Jennifer Musselman



B.A. Communications

M.A. Clinical Psychology

Registered Marriage + Family Therapist Intern

Working with a host of high-profile clients as an entertainment executive, Jennifer Musselman learned a whole lot about big business and strategic communications. While she expected to learn and learn fast, Jennifer was perhaps less prepared to act as confidante. Feeling both ill-equipped to thoroughly address more personal issues and drawn to "a higher purpose," Jennifer left her business-centric job to earn her Masters in clinical psychology from Pepperdine University.

"Fear will hold a lot of people back," Jennifer asserts. "What I find is most challenging about making a career change is making the decision to go for it." So that's just what she did — following her heart to do what she wanted rather than what seemed safe. It was a big, scary decision that more than paid off.

Now, as a life therapist, Jennifer uses her communication background in concert with her passion to help clients from all walks of life flourish both personally and professionally. Additionally, Jennifer played a big role in launching a nonprofit aimed at alcohol recovery. It's a whole heart job that is both emotionally taxing and incredibly rewarding. As Jennifer is quick to point out, it's all worth it when you "get to make a difference in someone's life!"

You have more control when you stop trying to control so much.

You did a career 180 in your 30s. Could you tell us a little about the path that led you to your current position?

Working in entertainment communications was a very exciting career and it taught me a lot about big business. But I realized I had a calling to a higher purpose; more of a connection to humanity. This, compounded by being a confidante for several high-profile talent and producers, made me realize I wasn’t equipped with the tools to help them beyond their needs in communication. They really needed someone prepared with those tools to help them heal personal relationships and reach professional goals.

What does your job involve on a daily basis, and what types of responsibilities do you have in your position?

I’m really lucky in that I now combine both of my years of experience in strategic communications with my knowledge and passion for helping people. Launching my private practice as a life therapist/psychotherapist and in helping to launch the non-profit drug and alcohol recovery facility called Conscious Recovery by CLARE allowed me to flex my business savvy and entrepreneurial skills for a good cause!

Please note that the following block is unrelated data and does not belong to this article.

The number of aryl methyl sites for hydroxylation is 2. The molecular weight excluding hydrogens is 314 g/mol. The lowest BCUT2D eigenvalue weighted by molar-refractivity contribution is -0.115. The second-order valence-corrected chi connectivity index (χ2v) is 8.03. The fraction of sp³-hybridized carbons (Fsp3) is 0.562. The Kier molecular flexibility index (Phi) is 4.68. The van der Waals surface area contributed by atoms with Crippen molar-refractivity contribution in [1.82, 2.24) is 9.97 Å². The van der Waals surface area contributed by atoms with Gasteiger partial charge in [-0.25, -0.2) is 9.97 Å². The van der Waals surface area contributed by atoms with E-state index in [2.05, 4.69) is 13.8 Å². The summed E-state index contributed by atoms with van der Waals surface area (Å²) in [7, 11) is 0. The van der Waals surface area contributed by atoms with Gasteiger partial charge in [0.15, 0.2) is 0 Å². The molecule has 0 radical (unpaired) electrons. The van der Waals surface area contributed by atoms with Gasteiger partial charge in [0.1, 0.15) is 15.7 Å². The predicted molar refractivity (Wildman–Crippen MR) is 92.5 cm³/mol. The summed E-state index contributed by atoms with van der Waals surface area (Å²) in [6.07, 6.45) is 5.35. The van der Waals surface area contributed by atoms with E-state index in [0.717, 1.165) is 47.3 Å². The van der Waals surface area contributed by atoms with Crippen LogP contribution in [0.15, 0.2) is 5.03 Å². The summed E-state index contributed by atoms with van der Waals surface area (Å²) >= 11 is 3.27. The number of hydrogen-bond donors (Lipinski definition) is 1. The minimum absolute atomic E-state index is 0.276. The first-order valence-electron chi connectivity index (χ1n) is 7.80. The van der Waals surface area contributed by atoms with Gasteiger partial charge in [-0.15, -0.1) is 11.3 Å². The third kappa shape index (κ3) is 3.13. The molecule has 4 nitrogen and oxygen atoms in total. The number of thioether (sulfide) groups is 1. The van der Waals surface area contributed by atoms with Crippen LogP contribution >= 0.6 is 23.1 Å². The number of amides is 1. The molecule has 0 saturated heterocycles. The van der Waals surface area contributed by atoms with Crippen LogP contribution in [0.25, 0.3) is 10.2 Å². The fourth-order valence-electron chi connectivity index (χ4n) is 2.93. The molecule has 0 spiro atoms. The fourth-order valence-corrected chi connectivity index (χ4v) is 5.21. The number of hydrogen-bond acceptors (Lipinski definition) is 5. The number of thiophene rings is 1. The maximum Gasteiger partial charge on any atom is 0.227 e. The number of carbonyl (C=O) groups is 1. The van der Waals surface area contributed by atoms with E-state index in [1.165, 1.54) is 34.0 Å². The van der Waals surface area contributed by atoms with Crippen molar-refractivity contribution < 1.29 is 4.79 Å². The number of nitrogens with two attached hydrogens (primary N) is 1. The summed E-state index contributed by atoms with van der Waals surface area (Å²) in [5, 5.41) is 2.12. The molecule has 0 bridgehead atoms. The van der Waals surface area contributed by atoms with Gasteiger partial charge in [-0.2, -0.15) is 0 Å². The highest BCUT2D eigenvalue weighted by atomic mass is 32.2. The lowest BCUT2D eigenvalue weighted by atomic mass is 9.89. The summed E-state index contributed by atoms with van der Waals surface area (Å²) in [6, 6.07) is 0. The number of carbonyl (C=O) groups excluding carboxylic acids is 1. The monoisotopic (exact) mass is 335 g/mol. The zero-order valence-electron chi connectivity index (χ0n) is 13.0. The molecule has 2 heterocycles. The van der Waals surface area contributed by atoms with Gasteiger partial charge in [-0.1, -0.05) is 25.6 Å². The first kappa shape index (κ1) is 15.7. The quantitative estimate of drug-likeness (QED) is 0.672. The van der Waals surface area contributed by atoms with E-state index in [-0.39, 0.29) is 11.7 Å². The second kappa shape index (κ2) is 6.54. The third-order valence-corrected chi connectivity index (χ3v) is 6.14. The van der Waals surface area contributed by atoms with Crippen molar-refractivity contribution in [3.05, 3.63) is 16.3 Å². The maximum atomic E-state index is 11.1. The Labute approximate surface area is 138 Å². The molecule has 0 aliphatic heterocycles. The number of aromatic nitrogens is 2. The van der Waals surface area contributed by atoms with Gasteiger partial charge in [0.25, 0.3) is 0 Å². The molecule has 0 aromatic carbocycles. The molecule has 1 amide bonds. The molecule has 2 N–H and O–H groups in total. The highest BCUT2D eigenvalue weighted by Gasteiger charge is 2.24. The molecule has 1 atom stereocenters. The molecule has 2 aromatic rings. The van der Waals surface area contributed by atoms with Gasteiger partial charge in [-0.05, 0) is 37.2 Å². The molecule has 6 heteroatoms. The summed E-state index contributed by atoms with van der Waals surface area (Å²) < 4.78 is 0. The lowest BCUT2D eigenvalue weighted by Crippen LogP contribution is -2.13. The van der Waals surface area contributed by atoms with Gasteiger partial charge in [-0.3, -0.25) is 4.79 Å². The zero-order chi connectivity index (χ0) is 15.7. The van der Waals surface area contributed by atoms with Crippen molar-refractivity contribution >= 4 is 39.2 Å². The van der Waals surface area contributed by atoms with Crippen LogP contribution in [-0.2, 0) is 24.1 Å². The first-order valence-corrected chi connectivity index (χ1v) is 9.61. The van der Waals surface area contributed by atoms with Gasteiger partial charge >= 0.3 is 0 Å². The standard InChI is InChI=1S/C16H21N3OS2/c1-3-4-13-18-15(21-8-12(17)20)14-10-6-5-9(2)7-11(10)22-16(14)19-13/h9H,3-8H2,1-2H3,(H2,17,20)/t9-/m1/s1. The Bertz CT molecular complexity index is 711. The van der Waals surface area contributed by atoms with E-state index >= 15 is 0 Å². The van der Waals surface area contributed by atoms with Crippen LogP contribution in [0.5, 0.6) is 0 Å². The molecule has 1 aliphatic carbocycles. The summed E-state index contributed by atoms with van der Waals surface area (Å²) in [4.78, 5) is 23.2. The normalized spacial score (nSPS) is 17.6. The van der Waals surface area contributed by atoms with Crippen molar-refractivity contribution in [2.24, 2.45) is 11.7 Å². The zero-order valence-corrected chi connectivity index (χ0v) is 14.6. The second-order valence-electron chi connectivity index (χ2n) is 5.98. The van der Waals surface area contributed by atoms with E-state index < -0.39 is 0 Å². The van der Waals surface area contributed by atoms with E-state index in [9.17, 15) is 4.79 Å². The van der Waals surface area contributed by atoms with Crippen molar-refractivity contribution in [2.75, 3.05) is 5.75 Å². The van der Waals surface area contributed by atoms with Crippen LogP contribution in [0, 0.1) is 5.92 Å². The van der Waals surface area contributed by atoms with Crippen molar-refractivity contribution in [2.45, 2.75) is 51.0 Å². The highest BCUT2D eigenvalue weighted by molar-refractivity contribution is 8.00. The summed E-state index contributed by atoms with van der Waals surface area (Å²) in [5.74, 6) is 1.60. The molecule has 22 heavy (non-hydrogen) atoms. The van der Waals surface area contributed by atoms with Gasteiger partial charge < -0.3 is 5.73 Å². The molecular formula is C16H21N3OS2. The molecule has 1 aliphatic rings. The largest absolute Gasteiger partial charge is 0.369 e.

I spend part of my day helping clients steer their careers; negotiate couples’ relationships and sexual ambiguity; offer dating advice; and deal with death, loneliness, emptiness and overall anxiety about the challenges life presents. Our time together is sacred; we connect and I get to join in the journey to see my clients shift and flourish. It can be emotionally taxing -- when you really experience their emotions -- and incredibly rewarding when you experience their accomplishments with them. I get to make a difference in someone’s life!

The other hours of the day, I get to exercise the analytical side of my brain writing communication strategies, working with the architect to design the Conscious Recovery facility, writing PR and marketing collateral and designing the clinical recovery program to ensure a compassionate and effective recovery system. I also do a lot of research on the latest neuroscience and psychological findings, attend networking lunches and present at engagements.

Is work/life balance ever a problem with you? If so, what is one no-fail tactic you use to create balance?

I admit that work is my addiction. I have to make a concerted effort to take time for me and to take care of myself. I’m not perfect at it, but being an entrepreneur now allows me to design my day. This helps tremendously in the  work/life “balancing act.” But a simpler, everyday tactic is to put my smart phone and laptop in the living room before I go to bed. If I lay out my workout clothes the night before, I put them on first thing when I wake up and then go get in a run, hike with my dog or practice yoga before I even take one look at the flurry of emails in my inbox. I wouldn’t say it’s fail-proof, but it certainly stacks the odds in my favor.